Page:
There are two schools of thought when it comes to monohull versus catamaran. We have done extensive cruising and lived aboard these vessesl:
We have experienced the good and the bad for both single hull and multihulls first hand. Quite honestly, the plusses for catamarans far outweigh the minuses. There are multiple benefits of catamarans. They are faster, more stable and spacious, and have shallower drafts allowing safer anchorage closer to shore. Being on a stable platform with no heeling cuts down on crew fatigue and seasickness leaving the crew more alert and in control of the vessel. Even novice sailors feel more confident on catamarans.
When we built our monohull "Royal Salute" in the early 90's, catamarans were not established and were looked upon with extreme suspicion by most cruisers, including ourselves. Safety and the "capsize" issue were always the first things to come up against sailing catamarans. It is a fact that monohulls can get rolled in heavy seas but will right themselves because of the heavy lead keel, and while crew and vessel will be battered, the roll is survivable. However a catamaran once capsized, will remain upside down (jokingly referring to this state of the catamaran as "reaching its most stable position when upside down"). The inability of a catamaran to self-right was and still is the major bone of contention. However, what is not often discussed is that a monohull has about a 5000 pound keel of lead that is constantly trying to drag the boat to the bottom of the ocean versus a catamaran that has no ballast and is in most cases with modern catamarans, unsinkable.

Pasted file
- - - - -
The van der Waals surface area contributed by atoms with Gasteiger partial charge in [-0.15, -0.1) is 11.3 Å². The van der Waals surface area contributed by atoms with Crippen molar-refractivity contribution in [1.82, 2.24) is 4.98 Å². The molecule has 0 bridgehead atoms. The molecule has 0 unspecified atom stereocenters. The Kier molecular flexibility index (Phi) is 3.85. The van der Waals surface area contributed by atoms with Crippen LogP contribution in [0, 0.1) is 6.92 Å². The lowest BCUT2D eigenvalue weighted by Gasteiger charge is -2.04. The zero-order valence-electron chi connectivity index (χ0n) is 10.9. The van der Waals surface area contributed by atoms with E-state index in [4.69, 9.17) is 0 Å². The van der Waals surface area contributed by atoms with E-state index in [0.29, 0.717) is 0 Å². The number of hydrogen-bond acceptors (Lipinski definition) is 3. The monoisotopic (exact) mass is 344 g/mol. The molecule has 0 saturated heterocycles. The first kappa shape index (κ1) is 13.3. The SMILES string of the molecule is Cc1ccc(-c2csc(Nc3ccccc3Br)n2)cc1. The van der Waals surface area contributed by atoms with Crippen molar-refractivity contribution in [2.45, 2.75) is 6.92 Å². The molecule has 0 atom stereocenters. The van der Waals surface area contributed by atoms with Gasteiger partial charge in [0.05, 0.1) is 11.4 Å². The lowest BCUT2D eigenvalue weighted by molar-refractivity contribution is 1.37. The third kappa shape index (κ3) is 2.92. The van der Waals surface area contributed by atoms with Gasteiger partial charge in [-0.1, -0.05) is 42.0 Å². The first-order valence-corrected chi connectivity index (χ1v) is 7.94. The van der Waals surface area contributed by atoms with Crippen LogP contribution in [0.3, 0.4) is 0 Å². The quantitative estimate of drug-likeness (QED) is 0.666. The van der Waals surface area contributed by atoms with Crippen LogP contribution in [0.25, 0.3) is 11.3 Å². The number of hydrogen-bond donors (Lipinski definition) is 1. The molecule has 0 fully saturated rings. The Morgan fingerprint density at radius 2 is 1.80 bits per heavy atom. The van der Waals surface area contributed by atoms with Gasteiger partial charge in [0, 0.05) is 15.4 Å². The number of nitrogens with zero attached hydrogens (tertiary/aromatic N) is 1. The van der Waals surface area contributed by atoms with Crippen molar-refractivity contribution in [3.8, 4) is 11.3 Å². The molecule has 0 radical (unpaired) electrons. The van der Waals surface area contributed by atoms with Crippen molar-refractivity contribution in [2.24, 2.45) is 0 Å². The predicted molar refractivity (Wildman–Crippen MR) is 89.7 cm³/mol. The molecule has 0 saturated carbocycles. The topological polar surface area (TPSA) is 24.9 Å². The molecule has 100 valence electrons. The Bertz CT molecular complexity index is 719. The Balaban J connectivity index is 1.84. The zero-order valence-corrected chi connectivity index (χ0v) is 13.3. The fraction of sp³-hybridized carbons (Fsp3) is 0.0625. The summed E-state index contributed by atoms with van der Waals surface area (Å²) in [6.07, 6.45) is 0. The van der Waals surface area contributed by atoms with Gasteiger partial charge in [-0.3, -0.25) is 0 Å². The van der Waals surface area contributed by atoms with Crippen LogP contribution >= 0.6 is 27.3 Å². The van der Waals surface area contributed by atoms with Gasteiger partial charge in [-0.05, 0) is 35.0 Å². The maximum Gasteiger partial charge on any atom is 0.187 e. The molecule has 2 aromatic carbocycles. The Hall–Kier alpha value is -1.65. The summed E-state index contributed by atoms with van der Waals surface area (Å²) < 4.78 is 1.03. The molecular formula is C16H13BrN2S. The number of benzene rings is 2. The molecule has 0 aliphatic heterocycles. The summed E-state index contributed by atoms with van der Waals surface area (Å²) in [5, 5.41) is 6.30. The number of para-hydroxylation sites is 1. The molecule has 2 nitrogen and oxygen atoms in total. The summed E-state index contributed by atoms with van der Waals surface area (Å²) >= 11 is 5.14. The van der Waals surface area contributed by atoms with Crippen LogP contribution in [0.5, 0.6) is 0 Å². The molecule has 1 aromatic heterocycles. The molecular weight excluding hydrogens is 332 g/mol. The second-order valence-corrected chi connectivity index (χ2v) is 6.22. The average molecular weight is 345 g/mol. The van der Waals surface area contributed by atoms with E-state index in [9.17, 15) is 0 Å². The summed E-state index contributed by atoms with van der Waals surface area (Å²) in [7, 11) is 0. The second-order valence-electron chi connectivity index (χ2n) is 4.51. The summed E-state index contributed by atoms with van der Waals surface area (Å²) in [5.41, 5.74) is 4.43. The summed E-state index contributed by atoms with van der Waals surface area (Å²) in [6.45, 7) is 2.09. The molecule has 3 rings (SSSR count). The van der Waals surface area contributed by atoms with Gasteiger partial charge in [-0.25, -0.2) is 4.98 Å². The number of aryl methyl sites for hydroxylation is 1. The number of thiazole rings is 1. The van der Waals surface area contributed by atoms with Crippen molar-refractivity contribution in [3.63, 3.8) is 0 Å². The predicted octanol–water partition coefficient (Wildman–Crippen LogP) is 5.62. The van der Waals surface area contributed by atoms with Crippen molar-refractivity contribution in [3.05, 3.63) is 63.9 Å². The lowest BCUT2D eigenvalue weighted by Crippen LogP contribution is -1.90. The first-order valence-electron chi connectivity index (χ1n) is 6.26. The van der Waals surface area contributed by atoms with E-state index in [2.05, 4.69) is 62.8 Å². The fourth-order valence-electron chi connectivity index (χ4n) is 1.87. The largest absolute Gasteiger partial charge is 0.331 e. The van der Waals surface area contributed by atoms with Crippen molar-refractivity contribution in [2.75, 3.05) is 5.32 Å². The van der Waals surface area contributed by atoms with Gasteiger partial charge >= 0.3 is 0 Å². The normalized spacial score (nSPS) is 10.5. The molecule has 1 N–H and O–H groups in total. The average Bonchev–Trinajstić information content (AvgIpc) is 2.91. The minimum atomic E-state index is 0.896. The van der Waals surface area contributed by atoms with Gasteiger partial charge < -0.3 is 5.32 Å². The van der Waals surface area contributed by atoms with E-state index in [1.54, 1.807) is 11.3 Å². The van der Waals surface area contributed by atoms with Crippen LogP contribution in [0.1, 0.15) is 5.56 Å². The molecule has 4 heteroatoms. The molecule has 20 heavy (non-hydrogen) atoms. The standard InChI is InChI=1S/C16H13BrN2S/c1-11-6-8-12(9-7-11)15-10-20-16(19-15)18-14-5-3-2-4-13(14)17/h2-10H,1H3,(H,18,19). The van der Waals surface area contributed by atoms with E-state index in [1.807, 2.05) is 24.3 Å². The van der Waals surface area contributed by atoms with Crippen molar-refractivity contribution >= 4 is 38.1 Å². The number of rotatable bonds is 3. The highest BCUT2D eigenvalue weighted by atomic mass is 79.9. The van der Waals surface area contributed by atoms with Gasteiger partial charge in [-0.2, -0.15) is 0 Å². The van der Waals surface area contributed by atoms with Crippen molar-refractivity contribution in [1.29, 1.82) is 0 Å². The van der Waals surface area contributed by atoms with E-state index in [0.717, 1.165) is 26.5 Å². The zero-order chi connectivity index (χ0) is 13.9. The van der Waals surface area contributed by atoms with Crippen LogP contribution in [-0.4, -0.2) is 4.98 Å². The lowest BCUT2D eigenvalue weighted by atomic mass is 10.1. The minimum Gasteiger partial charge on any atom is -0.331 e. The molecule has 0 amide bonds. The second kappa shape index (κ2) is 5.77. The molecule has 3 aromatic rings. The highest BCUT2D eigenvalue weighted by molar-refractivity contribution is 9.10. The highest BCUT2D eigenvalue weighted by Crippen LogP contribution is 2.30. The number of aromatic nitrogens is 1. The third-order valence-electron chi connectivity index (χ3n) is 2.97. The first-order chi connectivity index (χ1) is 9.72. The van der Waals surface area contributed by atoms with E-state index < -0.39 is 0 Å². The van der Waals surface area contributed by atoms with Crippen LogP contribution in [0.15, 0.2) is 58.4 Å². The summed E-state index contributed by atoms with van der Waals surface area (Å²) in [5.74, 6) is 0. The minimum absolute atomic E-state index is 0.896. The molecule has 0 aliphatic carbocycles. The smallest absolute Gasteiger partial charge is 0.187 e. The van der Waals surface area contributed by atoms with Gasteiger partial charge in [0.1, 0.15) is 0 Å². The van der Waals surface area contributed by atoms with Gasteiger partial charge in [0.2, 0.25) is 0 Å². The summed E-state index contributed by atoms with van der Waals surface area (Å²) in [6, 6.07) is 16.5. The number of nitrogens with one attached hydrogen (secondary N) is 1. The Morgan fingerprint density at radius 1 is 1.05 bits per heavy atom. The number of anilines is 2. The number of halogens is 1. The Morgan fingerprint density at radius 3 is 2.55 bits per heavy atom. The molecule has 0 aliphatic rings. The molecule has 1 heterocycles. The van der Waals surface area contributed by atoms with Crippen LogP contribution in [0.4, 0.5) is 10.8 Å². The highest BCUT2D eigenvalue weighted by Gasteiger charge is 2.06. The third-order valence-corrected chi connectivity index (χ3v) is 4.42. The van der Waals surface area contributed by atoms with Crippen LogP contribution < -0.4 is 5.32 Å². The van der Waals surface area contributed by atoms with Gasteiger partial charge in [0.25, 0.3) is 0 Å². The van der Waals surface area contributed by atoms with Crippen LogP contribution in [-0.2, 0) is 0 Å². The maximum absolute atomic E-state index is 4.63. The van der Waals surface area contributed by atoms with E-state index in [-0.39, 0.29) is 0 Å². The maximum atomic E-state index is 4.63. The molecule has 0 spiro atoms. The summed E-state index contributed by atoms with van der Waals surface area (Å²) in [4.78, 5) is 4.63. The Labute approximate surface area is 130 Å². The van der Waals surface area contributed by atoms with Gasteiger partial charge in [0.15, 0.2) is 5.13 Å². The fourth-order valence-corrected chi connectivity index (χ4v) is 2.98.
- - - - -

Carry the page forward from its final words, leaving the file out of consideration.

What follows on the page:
So the options are to either sail the world on a boat that, if it springs a leak, will sink like a stone or a vessel that cannot self-right in the event of a capsize but will not sink no matter what. So from a practical point of view, here are our observations over the last 20 years of living aboard, on the advantages and disadvantages of a catamaran.
The speed of a catamaran makes it possible to outrun bad weather. While catamarans do not point as high into the wind as a monohull (or if it does, it makes more leeway or slides sideways), it is about 20% faster than a monohull. That means that even if you sail upwind at a slightly wider angle to the wind than a monohull and having to cover more distance, you will still arrive at your destination long before a monohull. While I believe that catamarans are more comfortable and safer in rough weather, I have to concede that when the weather gets really bad (70 knots of wind or more) I would personally prefer to be on a monohull from a survivability standpoint. I have been in some extreme weather on a number of catamarans and never really felt that we were in danger, although it takes some nifty seamanship. Well designed modern catamarans are very hard to capsize. Having said that, most catamarans can do 200 to 250 miles a day and with modern technology allowing one to pull down weather at will, there is no good reason why you should get caught in extreme weather.